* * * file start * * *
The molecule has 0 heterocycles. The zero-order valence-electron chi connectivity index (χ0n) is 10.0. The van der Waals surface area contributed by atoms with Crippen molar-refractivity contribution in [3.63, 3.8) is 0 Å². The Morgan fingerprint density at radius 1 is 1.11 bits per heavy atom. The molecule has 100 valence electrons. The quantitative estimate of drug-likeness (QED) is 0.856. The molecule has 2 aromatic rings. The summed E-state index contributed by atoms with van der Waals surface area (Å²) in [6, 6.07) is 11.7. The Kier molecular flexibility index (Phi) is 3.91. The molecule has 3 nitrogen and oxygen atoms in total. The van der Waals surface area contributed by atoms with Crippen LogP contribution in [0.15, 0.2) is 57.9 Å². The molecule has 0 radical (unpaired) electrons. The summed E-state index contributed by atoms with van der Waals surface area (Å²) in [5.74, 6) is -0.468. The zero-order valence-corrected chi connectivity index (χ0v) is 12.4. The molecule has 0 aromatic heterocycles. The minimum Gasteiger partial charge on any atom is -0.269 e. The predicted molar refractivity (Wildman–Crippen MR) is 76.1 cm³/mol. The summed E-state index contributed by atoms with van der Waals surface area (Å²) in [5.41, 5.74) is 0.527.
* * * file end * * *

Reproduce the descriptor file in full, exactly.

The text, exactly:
The molecule has 0 heterocycles. The zero-order valence-electron chi connectivity index (χ0n) is 10.0. The van der Waals surface area contributed by atoms with Crippen molar-refractivity contribution in [3.63, 3.8) is 0 Å². The Morgan fingerprint density at radius 1 is 1.11 bits per heavy atom. The molecule has 100 valence electrons. The quantitative estimate of drug-likeness (QED) is 0.856. The molecule has 2 aromatic rings. The summed E-state index contributed by atoms with van der Waals surface area (Å²) in [6, 6.07) is 11.7. The Kier molecular flexibility index (Phi) is 3.91. The molecule has 3 nitrogen and oxygen atoms in total. The van der Waals surface area contributed by atoms with Crippen LogP contribution in [0.15, 0.2) is 57.9 Å². The molecule has 0 radical (unpaired) electrons. The summed E-state index contributed by atoms with van der Waals surface area (Å²) in [5.74, 6) is -0.468. The zero-order valence-corrected chi connectivity index (χ0v) is 12.4. The molecule has 0 aromatic heterocycles. The minimum Gasteiger partial charge on any atom is -0.269 e. The predicted molar refractivity (Wildman–Crippen MR) is 76.1 cm³/mol. The summed E-state index contributed by atoms with van der Waals surface area (Å²) in [5.41, 5.74) is 0.527.